featured-food-and-winefood and wineIssue 35

Make Your Own Icy Treats

By Ashley Stinson

Icy treats are the best way to stay cool this summer.

It’s a long, hot summer and the best way to enjoy all that sunlight is to find a way to keep yourself cool while you do it. In short, it’s the perfect season for icy, cold snacks. Instead of heading to the freezer aisle of your local grocery store and getting something full of extra sugar and artificial flavors, why not try making your own icy creations this summer? Ice cream, popsicles and shaved ice are all easy and relatively cheap to make at home—and they’re just the thing to keep you chill and smiling as the mercury rises.

A bowl of homemade ice cream is an essential summertime experience. The easiest way to make your own ice cream is to get an ice cream maker. There are several kinds, including sleek modern models that don’t require ice or salt to freeze the ice cream, all available in big box stores and online for about $30-50. If you don’t have the fridge space or budget, you can simulate the effect of the ice cream machine using a simple freeze-and-stir method.

Begin by making whatever ice cream mixture you would like. Pour the liquid mixture in a stainless steel bowl and chill it in a larger container of ice-water before moving it to a Tupperware and placing it in the fridge. After 45 minutes, removed the Tupperware and vigorously whisk the contents, making sure to break apart any sections that have already frozen. Return to the freezer for thirty minutes and then repeat the process, continuing until your ice cream has the texture of, well, ice cream. This method works best if you use a custard-based recipe, since that will reduce the amount of ice crystals present and give you a smoother end product. Give it a try with any flavor you’d like—vanilla bean, chocolate, or strawberry are always good places to start.

Popsicles are another summertime staple. Who doesn’t have cheerful childhood memories of enjoying popsicles by the pool, or at the beach? If you have children of your own now, making popsicles at home is a double whammy: you can make them healthy and nutritious, and your little ones will have a blast helping you make these simple, tasty treats. Popsicle molds are available in various shapes and sizes, but if you don’t have any and aren’t inclined to buy any, you can simply make your popsicles using small cups for the mold.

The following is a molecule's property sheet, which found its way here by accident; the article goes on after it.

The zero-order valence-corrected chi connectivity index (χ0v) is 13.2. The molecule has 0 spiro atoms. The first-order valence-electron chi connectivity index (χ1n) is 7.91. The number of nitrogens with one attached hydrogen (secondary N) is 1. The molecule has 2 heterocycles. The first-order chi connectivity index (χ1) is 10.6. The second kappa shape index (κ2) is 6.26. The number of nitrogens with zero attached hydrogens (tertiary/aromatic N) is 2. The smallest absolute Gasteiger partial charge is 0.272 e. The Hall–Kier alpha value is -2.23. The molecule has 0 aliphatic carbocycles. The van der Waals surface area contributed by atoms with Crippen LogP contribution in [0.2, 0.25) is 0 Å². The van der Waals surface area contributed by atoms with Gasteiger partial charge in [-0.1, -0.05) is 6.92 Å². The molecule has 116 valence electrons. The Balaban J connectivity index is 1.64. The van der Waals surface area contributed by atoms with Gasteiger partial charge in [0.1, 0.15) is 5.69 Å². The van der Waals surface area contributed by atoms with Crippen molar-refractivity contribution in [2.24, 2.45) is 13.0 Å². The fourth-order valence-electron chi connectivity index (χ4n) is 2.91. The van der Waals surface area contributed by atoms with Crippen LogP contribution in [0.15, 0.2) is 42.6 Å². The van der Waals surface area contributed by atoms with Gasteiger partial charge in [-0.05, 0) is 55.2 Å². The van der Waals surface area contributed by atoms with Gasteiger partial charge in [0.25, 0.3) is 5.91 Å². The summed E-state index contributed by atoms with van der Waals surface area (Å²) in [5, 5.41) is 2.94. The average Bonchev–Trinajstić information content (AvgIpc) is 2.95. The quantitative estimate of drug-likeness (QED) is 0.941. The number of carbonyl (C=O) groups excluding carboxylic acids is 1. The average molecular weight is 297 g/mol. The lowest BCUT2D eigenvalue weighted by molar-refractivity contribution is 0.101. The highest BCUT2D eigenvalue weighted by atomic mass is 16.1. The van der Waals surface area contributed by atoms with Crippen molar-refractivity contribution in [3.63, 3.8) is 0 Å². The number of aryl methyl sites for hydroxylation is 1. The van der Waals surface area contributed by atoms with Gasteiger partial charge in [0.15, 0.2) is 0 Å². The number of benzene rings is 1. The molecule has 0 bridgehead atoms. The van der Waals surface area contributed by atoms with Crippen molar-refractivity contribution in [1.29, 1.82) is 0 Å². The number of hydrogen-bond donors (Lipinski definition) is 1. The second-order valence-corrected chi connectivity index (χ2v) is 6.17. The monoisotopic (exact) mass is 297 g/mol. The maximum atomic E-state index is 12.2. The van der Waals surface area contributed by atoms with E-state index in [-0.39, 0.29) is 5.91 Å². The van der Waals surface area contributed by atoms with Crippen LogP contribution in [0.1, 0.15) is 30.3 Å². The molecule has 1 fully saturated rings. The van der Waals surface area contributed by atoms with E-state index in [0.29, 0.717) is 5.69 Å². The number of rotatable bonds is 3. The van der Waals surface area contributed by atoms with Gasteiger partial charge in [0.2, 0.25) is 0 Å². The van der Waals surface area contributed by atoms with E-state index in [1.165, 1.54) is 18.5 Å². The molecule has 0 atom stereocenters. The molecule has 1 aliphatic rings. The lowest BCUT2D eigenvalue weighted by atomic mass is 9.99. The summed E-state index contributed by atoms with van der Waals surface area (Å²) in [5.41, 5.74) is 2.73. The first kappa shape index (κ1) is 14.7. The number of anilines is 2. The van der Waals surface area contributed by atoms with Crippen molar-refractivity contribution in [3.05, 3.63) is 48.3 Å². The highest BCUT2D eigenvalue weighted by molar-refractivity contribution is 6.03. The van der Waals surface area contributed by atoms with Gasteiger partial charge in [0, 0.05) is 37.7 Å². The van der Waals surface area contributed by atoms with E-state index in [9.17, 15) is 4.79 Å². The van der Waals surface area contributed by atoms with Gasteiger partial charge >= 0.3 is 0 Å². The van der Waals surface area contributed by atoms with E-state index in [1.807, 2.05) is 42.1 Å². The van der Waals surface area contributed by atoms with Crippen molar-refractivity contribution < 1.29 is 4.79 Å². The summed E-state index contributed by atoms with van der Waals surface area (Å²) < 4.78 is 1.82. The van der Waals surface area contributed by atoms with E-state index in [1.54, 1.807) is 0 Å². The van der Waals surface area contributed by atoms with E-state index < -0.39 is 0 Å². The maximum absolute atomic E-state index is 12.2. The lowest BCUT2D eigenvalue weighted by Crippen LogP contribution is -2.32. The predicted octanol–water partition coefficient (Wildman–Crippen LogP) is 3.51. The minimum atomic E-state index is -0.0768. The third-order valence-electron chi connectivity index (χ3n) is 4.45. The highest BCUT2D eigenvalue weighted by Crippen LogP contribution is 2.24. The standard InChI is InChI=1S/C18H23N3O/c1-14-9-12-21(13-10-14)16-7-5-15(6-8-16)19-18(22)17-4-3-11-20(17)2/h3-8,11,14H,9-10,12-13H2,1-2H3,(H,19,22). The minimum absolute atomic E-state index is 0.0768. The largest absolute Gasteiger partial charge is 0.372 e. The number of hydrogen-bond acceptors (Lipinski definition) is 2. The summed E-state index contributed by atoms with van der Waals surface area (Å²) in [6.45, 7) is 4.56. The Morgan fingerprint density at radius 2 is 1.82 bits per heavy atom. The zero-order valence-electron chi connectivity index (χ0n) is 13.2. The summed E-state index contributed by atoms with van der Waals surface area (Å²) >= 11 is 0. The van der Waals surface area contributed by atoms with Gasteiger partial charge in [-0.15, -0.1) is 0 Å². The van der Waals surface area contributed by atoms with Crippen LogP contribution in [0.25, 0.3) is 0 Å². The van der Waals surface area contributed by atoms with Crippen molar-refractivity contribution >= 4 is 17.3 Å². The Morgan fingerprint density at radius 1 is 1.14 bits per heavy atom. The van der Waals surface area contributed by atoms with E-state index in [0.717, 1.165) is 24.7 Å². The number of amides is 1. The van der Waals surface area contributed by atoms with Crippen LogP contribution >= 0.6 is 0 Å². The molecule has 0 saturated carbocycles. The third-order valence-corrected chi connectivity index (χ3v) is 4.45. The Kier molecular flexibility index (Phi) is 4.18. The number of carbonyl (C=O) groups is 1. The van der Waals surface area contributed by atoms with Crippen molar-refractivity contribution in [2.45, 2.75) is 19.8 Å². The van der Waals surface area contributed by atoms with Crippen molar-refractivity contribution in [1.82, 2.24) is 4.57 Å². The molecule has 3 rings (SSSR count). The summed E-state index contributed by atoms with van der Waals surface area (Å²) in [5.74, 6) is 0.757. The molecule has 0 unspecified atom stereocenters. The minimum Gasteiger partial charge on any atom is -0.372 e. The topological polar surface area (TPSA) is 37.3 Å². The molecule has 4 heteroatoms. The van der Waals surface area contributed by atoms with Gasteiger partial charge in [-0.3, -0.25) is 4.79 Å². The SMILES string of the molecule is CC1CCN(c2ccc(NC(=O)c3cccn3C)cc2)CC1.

The method for making popsicles is decidedly simple—all you need is a liquid to pour into your mold, which you then place in the freezer until it fully sets. If you’re simply using a cup and popsicle stick as your mold, you can keep the stick centered by covering the top of the cup with foil, with a slit in the middle for the stick. The mixture that you pour in is entirely up to you. And the options are basically endless! The simplest approach is to use your favorite fruit juice or to puree fresh fruit. For a strawberries-and-cream popsicle, slide fresh strawberries and toss them with a little bit of sugar and then let them sit on the counter until the juice has come out. Then, mix the strawberries and juice together with plain Greek yogurt. Or try a citrus-mint popsicle by taking the zest and juice of several lemons, limes, and oranges and mixing it together with finely diced fresh mint. Your kids will love choosing their favorite fruit and juices to combine with herbs or yogurt to make their very own unique flavors.

Another treat that you’ll find simple to make at home is shaved ice. Unlike popsicles and ice cream, however, it is essential to have a specialized device to make shaved ice. Hand-cranked or electric Hawaiian shaved ice machines, or Japanese kakigori machines that can dispense a single-share of shaved ice at a time, are a fun addition to summer parties. With a price tag between $20-50, buying one won’t break the bank, and if you entertain or have children, the price investment can be worth it for an easy, cold treat you can break out all summer long.

Shaved ice machines of this type typically come with a disk shaped mold in which you can freeze water. Then you remove the block of ice which slots into the top of the machine and then is spun against a blade to shave it. After that, you can add whatever syrups you would like to flavor the ice—or you can make your own syrup by boiling one part water, one part sugar, and whatever fruit you would like to use for flavoring.

Japanese kakigori shaved ice is made slightly differently, and we’d recommend giving it a try. This method will work with any fruit, but we suggest trying a refreshing melon kakigori. Cut a cantaloupe in half and remove the seeds, before cutting the flesh into squares and removing from the peel. Place the flesh of the melon into a food processor and puree until liquid. Pass the puree through a strainer to remove any fibrous bits, and put that pure, melon liquid into the ice mold for your machine, to be frozen and used the same way you would use a normal ice block. Drizzle your melon shaved ice with a little condensed milk and enjoy!

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